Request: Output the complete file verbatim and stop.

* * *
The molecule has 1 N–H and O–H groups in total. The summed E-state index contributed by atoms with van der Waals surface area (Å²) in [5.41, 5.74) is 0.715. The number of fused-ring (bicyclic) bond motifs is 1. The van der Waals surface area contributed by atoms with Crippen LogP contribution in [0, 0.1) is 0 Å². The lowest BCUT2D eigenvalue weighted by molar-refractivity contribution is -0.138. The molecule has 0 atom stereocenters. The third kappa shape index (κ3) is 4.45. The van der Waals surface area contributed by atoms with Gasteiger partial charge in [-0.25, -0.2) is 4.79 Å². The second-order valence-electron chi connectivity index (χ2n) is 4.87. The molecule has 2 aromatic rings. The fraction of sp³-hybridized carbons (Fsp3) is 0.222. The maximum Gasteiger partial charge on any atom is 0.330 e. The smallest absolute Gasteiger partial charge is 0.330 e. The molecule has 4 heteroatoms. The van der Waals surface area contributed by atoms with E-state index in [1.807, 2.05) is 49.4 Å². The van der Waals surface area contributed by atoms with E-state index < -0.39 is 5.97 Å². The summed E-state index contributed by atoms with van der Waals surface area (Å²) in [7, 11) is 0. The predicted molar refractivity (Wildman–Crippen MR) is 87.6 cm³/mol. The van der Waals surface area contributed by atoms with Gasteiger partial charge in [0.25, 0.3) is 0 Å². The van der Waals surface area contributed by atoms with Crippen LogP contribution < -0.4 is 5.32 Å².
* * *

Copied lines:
The molecule has 1 N–H and O–H groups in total. The summed E-state index contributed by atoms with van der Waals surface area (Å²) in [5.41, 5.74) is 0.715. The number of fused-ring (bicyclic) bond motifs is 1. The van der Waals surface area contributed by atoms with Crippen LogP contribution in [0, 0.1) is 0 Å². The lowest BCUT2D eigenvalue weighted by molar-refractivity contribution is -0.138. The molecule has 0 atom stereocenters. The third kappa shape index (κ3) is 4.45. The van der Waals surface area contributed by atoms with Gasteiger partial charge in [-0.25, -0.2) is 4.79 Å². The second-order valence-electron chi connectivity index (χ2n) is 4.87. The molecule has 2 aromatic rings. The fraction of sp³-hybridized carbons (Fsp3) is 0.222. The maximum Gasteiger partial charge on any atom is 0.330 e. The smallest absolute Gasteiger partial charge is 0.330 e. The molecule has 4 heteroatoms. The van der Waals surface area contributed by atoms with E-state index in [1.807, 2.05) is 49.4 Å². The van der Waals surface area contributed by atoms with E-state index < -0.39 is 5.97 Å². The summed E-state index contributed by atoms with van der Waals surface area (Å²) in [7, 11) is 0. The predicted molar refractivity (Wildman–Crippen MR) is 87.6 cm³/mol. The van der Waals surface area contributed by atoms with Gasteiger partial charge in [0.25, 0.3) is 0 Å². The van der Waals surface area contributed by atoms with Crippen LogP contribution < -0.4 is 5.32 Å².